For the last couple of weeks, I've been watching this ridiculously addictive TV show on DVD called
Torchwood. It was produced by the BBC from 2006 to 2009. It's a sci-fi adventure crossed with a
police procedural. I devoured each episode as fast the mail and Netflix streaming could deliver
them. 31 episodes were produced.
Cardiff, Wales, sits on a rift in time and space. Things pass through the rift unfettered. Torchwood
exists to fight aliens, protect humans and appropriate alien technology for use as weapons when
malevolent and predatory aliens make an appearance later this century.
The rift is a perfect sci-fi plot device. Need an alien? Got one. Need a monster? Here. Need a
doohickey to wreak havoc? It's over there. Need a romance with a babe from 1953? Here she
comes now. Want to send your own people back in time? Would you prefer World War I or II?
Torchwood is an independent agency located in an old tube station under Cardiff. Its leader is
Captain Jack Harkness, an action hero sent over by Central Casting. Jack is played by John
Barrowman, who is possibly the most handsome man in the history of, well, men. Jack is a
confident rogue and a fearless leader, as well as a mystery. It is established early on that he is
immortal, bouncing back to life shortly after he is killed, which happens frequently. That trait is
related to him being a former Time Agent, as Torchwood is a spin-off of the BBC's 2005 recreation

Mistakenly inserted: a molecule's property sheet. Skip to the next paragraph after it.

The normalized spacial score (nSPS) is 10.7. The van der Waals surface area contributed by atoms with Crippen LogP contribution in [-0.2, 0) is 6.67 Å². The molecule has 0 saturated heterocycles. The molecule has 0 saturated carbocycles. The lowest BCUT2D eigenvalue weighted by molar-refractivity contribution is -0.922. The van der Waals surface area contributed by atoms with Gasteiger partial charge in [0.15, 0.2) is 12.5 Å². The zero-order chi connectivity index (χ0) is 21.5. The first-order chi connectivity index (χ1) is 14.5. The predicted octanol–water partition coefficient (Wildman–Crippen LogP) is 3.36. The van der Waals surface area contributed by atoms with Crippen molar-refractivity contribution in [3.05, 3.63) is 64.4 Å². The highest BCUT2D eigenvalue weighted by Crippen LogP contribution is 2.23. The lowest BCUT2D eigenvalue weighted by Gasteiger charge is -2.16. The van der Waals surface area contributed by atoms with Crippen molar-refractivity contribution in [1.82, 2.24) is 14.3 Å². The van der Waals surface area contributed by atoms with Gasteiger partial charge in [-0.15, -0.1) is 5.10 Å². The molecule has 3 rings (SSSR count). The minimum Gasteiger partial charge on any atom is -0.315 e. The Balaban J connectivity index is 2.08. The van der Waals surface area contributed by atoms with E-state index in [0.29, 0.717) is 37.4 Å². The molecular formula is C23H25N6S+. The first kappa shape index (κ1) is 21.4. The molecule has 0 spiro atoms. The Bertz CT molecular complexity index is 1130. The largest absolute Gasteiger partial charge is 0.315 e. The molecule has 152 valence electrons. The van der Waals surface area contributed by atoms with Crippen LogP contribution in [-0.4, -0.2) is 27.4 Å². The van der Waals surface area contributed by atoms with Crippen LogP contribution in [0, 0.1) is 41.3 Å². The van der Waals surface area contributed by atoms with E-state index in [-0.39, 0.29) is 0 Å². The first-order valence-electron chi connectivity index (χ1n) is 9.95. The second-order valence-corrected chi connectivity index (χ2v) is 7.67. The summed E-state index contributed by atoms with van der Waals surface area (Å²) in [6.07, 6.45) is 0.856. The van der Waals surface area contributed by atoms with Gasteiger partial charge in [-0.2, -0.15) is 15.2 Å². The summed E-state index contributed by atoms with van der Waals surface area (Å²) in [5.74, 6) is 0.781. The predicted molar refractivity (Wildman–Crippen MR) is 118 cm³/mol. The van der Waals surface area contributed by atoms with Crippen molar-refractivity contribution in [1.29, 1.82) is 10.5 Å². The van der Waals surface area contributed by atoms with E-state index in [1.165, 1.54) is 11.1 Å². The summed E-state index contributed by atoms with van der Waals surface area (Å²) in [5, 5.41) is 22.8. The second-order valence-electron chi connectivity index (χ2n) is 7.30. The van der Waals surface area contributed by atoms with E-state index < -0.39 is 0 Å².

of Dr Who. I've never seen Dr Who, so I just went with it whenever references came up.
The heart of the show is Gwen, a former police constable who tracks down Torchwood in the first
episode. Where Jack is often amoral or just rude, Gwen is the conscience of the show and keeps the team
focused on helping humans more than exploring alien swag. Played by Welsh actress Eve Myles,
she is more than a little adorable, despite a David Lettermanesque gap between her front teeth.
Hey, it's the UK and hot is hot.
There are a few things you need to know about Torchwood. First, it has movie-quality visuals.
This must have been an incredibly expensive show to produce. The lighting is lush and beautiful,
and the action sequences are adrenalific. Cardiff looks like a dramatic, sexy city and I'm guessing
that in real life, it might not be.
Another thing, Torchwood is unbelievably bi. Except for Gwen, every character has sexual
congress with members of both genders at some point during the series run. It's kind of strange (although welcome) to see this degree of liberation and you'll never see it on American TV. Captain Jack, born
sometime after the year 5000, hints that attitudes will change in the future but that doesn't account
for the omnivorousness of the characters from this century.
Finally, the Welsh and English accents are a bit thick, so captions were helpful and necessary for me.
Barrowman, born in Scotland but raised in the US, certainly sounds American, but you can tell his
writers had no interest in making him be American. He talks like a Brit, based on phrasing and word choice, but without the accent. For example, he addressed a couple of people as "You lot," which no American would. We'd say "You," "You two," "You guys," or even "All Y'all," but we'd never say "You lot." Maybe it's intentional, as Jack has lived in the UK for centuries. Hard to say.
I'm not sure what the story is behind Torchwood's odd production history. There were two
13-episode seasons, followed by a five-episode season. That third season took place over five
action-packed days and probably cost as much to produce as an entire 13-ep season. It was even
aired in the UK on five consecutive nights, making it quite the broadcasting event. I understand that
Torchwood season four will air ten episodes sometime this summer. It will be interesting to see
where they take the show. After you save the world, what do you do next?